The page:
Jimmy's Hall (2014)

PG-13   |    |  Biography, Drama, History


Jimmy's Hall (2014) Poster

During the Depression, Jimmy Gralton returns home to Ireland after ten years of exile in America. Seeing the levels of poverty and oppression, the activist in him reawakens and he looks to re-open the dance hall that led to his deportation.

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6.7/10
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  • Mallika Sherawat at an event for Jimmy's Hall (2014)
  • Barry Ward and Simone Kirby in Jimmy's Hall (2014)
  • Robbie Ryan at an event for Jimmy's Hall (2014)
  • Aisling Franciosi in Jimmy's Hall (2014)
  • Leila Hatami at an event for Jimmy's Hall (2014)
  • Paul Heasman and Ken Loach in Jimmy's Hall (2014)

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4 October 2014 | drbits
8
| A story about Ireland in the depression, but as important today
This story highlights the struggle for individual respect and liberty that has been going on since the reformation. Today, people often attach words communist or socialist to the struggle of the individual. This film reminds us of the other side of the story: greed and power are the feudal and capitalist side of the story.

One flaw in the movie is that people assume the struggle between Jimmy and the priest is communism versus the church. But Jimmy was not a communist. Jimmy was a grass-roots liberal who supported his community and occasionally spoke out against the concentration of power. The church represents this concentration of power and the struggle to maintain the concentration of power.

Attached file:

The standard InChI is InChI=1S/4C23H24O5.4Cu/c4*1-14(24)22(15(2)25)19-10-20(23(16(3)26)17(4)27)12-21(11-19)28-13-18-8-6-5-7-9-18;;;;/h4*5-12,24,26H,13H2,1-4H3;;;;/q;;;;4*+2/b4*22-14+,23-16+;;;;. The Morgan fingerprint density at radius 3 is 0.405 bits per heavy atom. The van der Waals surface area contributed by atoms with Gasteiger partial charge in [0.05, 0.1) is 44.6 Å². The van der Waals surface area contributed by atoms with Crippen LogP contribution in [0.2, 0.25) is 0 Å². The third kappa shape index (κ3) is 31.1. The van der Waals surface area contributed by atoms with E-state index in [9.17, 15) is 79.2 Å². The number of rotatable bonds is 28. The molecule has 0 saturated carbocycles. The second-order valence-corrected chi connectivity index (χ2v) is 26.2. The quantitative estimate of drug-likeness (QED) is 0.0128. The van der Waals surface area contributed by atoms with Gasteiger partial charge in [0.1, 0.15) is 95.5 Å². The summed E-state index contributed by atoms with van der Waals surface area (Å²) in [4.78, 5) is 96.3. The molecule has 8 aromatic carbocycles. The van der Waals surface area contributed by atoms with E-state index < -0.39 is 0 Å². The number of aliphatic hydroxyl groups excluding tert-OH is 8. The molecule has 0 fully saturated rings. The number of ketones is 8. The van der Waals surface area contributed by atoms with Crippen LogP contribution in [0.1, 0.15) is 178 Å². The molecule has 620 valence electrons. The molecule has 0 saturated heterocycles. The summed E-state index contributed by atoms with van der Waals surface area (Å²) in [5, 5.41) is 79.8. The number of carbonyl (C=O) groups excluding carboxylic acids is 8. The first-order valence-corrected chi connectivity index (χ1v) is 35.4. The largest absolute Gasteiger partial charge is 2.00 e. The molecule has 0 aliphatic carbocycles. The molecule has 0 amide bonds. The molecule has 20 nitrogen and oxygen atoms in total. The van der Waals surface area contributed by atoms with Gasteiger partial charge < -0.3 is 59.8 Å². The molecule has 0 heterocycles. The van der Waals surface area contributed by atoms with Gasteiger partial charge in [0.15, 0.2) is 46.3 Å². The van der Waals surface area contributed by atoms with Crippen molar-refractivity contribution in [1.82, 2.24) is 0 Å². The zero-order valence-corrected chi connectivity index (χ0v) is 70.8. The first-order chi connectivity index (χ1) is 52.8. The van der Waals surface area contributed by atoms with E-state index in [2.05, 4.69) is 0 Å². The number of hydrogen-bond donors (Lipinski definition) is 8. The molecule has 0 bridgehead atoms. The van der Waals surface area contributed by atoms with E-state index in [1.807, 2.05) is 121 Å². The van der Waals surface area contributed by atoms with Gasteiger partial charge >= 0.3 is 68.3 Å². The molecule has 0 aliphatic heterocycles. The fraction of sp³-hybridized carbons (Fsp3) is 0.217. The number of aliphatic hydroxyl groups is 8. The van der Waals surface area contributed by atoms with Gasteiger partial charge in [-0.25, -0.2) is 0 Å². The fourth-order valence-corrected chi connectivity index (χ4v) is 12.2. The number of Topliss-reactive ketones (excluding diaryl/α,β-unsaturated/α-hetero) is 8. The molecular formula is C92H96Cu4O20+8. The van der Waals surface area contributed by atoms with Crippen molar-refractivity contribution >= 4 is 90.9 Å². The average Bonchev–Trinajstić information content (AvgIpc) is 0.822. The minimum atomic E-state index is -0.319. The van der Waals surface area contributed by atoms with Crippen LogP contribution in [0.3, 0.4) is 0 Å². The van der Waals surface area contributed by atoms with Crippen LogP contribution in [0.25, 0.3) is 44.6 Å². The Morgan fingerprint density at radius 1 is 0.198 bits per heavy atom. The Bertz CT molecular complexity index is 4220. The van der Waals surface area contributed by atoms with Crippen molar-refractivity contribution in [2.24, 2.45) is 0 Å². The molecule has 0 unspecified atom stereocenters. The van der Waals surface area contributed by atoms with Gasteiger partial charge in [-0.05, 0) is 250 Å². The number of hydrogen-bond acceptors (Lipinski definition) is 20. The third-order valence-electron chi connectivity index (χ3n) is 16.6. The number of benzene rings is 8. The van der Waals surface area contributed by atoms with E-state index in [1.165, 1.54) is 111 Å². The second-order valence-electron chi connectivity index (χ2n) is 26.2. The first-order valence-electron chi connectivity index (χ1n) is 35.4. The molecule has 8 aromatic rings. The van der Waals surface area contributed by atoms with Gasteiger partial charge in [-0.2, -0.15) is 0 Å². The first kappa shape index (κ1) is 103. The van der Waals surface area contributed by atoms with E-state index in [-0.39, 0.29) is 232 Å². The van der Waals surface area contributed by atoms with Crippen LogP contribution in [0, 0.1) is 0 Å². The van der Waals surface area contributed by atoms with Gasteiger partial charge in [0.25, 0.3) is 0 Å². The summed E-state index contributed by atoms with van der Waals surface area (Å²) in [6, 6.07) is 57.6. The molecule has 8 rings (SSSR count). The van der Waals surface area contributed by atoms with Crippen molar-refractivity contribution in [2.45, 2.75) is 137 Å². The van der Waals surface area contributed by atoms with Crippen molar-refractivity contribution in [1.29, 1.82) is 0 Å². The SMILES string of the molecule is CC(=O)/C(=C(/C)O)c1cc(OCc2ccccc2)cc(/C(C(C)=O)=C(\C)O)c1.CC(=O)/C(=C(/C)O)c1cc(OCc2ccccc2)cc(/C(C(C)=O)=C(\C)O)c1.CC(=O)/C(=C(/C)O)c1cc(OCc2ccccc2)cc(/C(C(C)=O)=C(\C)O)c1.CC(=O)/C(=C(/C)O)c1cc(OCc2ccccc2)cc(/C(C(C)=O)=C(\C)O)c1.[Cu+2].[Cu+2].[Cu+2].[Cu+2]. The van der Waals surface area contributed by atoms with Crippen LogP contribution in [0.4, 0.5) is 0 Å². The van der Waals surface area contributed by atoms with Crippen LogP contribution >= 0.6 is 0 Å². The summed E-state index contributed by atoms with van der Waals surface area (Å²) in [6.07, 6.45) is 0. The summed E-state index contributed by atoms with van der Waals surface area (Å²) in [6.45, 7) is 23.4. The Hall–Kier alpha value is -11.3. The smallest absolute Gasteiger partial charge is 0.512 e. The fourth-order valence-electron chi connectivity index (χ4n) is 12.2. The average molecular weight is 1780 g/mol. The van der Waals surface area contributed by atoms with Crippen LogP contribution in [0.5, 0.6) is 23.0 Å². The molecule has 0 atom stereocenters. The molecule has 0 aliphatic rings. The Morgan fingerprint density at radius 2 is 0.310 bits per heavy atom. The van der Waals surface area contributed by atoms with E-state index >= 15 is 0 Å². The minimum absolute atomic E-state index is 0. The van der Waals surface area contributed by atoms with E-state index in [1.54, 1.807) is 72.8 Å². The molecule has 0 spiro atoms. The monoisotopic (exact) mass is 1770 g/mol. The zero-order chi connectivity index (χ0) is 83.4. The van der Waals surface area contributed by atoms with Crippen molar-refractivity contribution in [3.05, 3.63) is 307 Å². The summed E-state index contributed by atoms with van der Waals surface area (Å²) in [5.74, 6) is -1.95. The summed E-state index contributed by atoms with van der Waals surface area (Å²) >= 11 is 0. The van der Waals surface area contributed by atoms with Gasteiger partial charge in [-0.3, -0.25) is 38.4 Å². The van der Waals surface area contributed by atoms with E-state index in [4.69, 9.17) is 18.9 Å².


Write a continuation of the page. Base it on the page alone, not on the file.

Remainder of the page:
During the 1920's, a large percentage of the world's "Wealth" was tied up in speculative investments. Corrupt politicians sided with the land holders and the "Robber barons". By 1924, economic experts started to announce that unfettered greed would lead to an economic crisis in the USA and Europe. In 1929, the US stock-market crash vaporized much of the world's wealth and centralized power among an even smaller percentage of the population.

The movie includes a lot of history that most people in the US and UK who were born before 1977 already know. However, for most of the world, the Irish history and the extent of the struggle between the rich and poor during those times is new.

This struggle continues today. Instead of hereditary land owners, we have large banks and other institutions that "influence" most of the world's "capitalist" governments. The government favors for corporations and privatization of government services that starting in the late 1970's continues to this day and is responsible for the depression of 2008.

Without government support for those who were thrown into poverty, the 2008 depression would have been as bad as the 1929 depression. I think the writers were trying to remind us about the consequences of unfettered greed.

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